January 28th, 1997
Kistler Aerospace Corporation
FOR IMMEDIATE RELEASE
SPACE SYSTEMS/LORAL SIGNS $100 MILLION CONTRACT
WITH KISTLER AEROSPACE FOR TEN LAUNCHES
Seattle, Washington. January 28, 1997. Robert
Wang, Chairman of Kistler Aerospace Corporation, a company that
is developing the world's first fully reusable aerospace vehicles
to launch satellites into low-Earth-orbit, announced today that
Space Systems/Loral had signed a contract for ten launches aboard
the Kistler K-1 Reusable Aerospace Vehicle, beginning in late
1999 through early 2002. The value of the contract is in excess
of $100 million.
The Kistler K-1 fleet is being developed to
reduce the cost of placing satellites weighing up to four tons
into low-Earth-orbits. The primary market for the Kistler vehicles
is the estimated 1,400 new telecommunications and weather satellites
that will be launched into low-Earth-orbits during the coming
decade to support worldwide mobile telecommunications services.
The Kistler K-1 is primarily designed to accommodate most of the
planned low-Earth-orbit telecommunications satellites.
Robert Wang described the signing of the first
K-1 launch contract as a "Major milestone on the path to develop
and operate the world's first fully reusable launch vehicle fleet."
Mr. Wang added, "Our goals this year were to achieve four major
milestones, and with the signing of this first K-1 launch contract,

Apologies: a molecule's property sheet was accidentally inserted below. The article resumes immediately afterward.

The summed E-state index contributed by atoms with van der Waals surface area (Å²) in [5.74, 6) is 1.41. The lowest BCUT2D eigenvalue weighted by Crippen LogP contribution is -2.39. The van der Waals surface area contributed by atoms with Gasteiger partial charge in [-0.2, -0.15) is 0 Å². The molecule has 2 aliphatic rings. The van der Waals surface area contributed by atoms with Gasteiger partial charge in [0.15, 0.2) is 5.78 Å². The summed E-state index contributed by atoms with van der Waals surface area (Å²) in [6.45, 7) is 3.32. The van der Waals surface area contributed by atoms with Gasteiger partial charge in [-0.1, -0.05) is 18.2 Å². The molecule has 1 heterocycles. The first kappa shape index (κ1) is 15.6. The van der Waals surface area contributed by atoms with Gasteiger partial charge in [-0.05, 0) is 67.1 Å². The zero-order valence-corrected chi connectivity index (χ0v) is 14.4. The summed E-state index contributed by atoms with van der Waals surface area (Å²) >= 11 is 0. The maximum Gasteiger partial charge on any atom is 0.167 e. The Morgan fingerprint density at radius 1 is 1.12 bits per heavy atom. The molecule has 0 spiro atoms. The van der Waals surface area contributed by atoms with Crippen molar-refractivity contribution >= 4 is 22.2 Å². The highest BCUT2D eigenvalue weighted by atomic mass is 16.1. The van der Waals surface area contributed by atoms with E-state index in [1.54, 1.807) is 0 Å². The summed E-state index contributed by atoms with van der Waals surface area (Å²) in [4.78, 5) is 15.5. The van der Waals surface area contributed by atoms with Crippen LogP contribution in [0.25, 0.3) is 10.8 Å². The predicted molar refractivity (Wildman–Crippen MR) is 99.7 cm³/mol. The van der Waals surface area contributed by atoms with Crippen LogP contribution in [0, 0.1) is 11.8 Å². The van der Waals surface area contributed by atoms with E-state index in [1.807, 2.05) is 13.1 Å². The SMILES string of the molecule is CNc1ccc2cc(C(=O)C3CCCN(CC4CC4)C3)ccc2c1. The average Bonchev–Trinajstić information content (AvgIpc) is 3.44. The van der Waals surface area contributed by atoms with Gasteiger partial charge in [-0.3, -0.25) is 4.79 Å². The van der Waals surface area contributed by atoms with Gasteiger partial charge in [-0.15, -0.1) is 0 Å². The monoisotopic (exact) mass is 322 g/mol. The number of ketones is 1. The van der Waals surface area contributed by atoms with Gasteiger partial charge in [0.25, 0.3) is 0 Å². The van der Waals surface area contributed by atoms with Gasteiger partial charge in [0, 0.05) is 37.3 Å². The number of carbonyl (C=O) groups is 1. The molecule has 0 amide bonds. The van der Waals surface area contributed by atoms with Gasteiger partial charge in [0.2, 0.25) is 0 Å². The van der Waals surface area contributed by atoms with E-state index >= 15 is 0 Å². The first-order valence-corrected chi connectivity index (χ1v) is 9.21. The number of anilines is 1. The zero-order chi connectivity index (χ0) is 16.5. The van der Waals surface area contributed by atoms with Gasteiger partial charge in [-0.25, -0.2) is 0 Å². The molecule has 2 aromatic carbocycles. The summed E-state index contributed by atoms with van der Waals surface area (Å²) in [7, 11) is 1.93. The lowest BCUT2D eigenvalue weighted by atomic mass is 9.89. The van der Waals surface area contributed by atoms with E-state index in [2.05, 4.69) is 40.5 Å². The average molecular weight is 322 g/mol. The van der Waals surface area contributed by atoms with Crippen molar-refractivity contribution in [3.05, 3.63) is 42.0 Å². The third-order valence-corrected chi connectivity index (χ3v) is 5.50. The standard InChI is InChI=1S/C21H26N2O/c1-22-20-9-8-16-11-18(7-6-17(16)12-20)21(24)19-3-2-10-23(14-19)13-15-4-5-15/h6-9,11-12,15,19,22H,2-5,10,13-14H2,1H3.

we have completed all four on schedule; the other three were assembling
top management and technical teams, contracting for services with
K-1 contractor teams, and raising significant additional private
Kistler Aerospace CEO Dr. George Mueller, who
was head of NASA's Apollo program and who is responsible for managing
the entire K-1 program, said: "The program is on schedule and
the company plans a series of six test flights beginning during
the second half of 1998, leading to revenue producing orbital
operations in 1999."
The main advantages the Kistler K-1 has over
existing satellite launch providers are cost and simplicity. The
K-1 is designed to be reused repeatedly to deliver satellites
to low-Earth-orbit. By contrast, existing and planned expendable
launch vehicles are based on missile technology and are discarded
each time they are used.
Kistler Aerospace is currently finalizing contract
negotiations for the K-1 propulsion, electronics, structures,
launch, and landing systems. The first 12 K-1 NK-33 rocket engines
have already been received by Gen. Corp./Aerojet from Russia for
qualification testing and modification. More than a dozen aerospace
contractors are involved in the Kistler K-1 program including
Boeing North American (Rockwell Aerospace), Northrop Grumman,
Gen. Corp./Aerojet, Draper Labs (MIT), Allied Signal, Alenia Spazio
(Italy), Scaled Composites, Irvin Aerospace, and Structural Dynamics
Research Corporation (SDRC).
Space Systems/Loral, which is one of the world's
largest satellite manufacturers, is a major partner in the 56
satellite low-Earth-orbit Globalstar constellation that will provide
worldwide digital telecommunications services beginning in 1998.
Space Systems/Loral is planning to build a number of other satellites
for customers that may be launched on K-1 aerospace vehicles in
the 1999 to 2002 time period.
Loral Space & Communications, Ltd., headquartered
in New York City, is a high technology company that primarily
concentrates in space and telecommunications. Loral manages and
is the largest equity owner of both Globalstar, which is building
and preparing to launch a worldwide satellite-based digital telecommunications
system, and Space Systems/Loral, the world's premier manufacturer
of large, high-powered satellites for telecommunications and environmental
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For more information
on Kistler and the K-1 vehicle, contact: firstname.lastname@example.org